For Anne M. Slattery, the past four months have been a crash course in how Fleet Financial Group operates.
In January, Ms. Slattery, a 24-year veteran at Citicorp, was named Fleet's vice president of consumer and community banking. She joined at a time when the Providence, R.I.-based institution is undergoing a major reengineering that will result in 3,000 layoffs.
"It is the best of times in that the whole company was really laid out in front of me," said Ms. Slattery. "It's the worst of times in that ... it has been a difficult time for all poeple in the company. But it is a necessary time."
The restructuring, called Fleet Focus, is expected to save $300 million in overhead annually. The $46.5 billion-asset bank also aims to reduce its efficiency ratio, or noninterest expense per dollar of revenue, from 67% to a more competitive 55% by the middle of next year.
On Solid Ground
Fleet recently joined the banking industry regatta to cut expenses and restructure. But unlike many counterparts, Fleet launched the process from a position of relative financial health. Last year, the bank posted $488 million in earnings, with a return on assets of 1.06% First-quarter earnings in 1994 were up 25% over last year.
"The whole process of Fleet Focus was not necessarily to reduce expenses just for the sake of reducing just for the sake of reducing expenses," Ms. Slattery said. "It was to ... re-engineering the bank and make us more efficient. That means reducing expenses, increasing revenue, and sometimes, spending more money to save money.
"Technology will be a very key factor in getting us there." said Ms. Slattery.
Ms. Slattery's job is a new position. Under a previous reorganization last year, day-to-day responsibility for retail banking, once handled by the presidents of the seven subsidiary banks, was centralized into one position. "We're organized along lines of business," she said.
Ms. Slattery reports to Michael R. Zucchini, one of the bank's three vice chairman who was formerly head of information services.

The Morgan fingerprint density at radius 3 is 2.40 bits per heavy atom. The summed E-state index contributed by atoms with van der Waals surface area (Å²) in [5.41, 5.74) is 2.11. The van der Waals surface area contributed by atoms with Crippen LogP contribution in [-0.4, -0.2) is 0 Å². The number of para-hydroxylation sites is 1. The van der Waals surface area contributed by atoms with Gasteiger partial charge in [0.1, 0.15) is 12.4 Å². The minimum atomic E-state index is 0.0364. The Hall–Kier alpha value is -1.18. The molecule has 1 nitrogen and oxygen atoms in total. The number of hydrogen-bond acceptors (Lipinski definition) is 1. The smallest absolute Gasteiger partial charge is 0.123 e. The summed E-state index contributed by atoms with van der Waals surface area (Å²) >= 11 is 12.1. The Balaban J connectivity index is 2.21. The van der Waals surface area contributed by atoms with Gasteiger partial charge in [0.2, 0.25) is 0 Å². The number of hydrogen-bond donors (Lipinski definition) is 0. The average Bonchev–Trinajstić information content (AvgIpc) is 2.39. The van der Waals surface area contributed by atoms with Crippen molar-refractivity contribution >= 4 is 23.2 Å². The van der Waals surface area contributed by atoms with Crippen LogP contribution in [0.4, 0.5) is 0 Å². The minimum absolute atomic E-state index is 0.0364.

Sally Pope Davis, an analyst with Goldman, Sachs & Co. in New York, said the restructuring along business lines as opposed to geography made sense for an organization that, like Fleet, grew by acquisition.
Making It Happen
She added that technology will be a big factor in gaining efficiencies throughout a vast network of 832 branches in seven states.
But while the major goals of Fleet Focus have been set, it appears to bank is still working on how to achieve them.
"[Fleet] has not given a lot of guidance on how it's going to affect different branches," said Ms. Davis.
Dennis F. Shea, analyst with Morgan Stanley & Co. in New York, said he has heard few specifics on how the bank plans to boost revenues while simultaneously cutting expenses.
Mr. Shea said he expects Fleet, like banks, to cut the number of branches. But branch closings, Ms. Slattery noted, are not part of Fleet Focus, though the bank does evaluate the profitability of each office twice a year.
"One of the things you have to say to yourself is, I can lower the overall delivery cost by reducing the number of branches. Or I can reduce the overall cost ... by insuring that the branches we do operate are profitable."
But while saying she "assumed" technology spending will increase, Ms. Slattery did not point to any major information services initiatives in the retail banking area.
"When I came to Fleet I was astounded at how advanced they are in their use of technology," said Ms. Slattery. "What we had to do was harness the technology we already had."
The bank is looking to implement a number of ideas that grew from the reengineering process. "I was so impressed when I heard that when the chairman sent out the letter describing [Fleet Focus] to all the employees and asking them for input, [there were] 20,000 responses."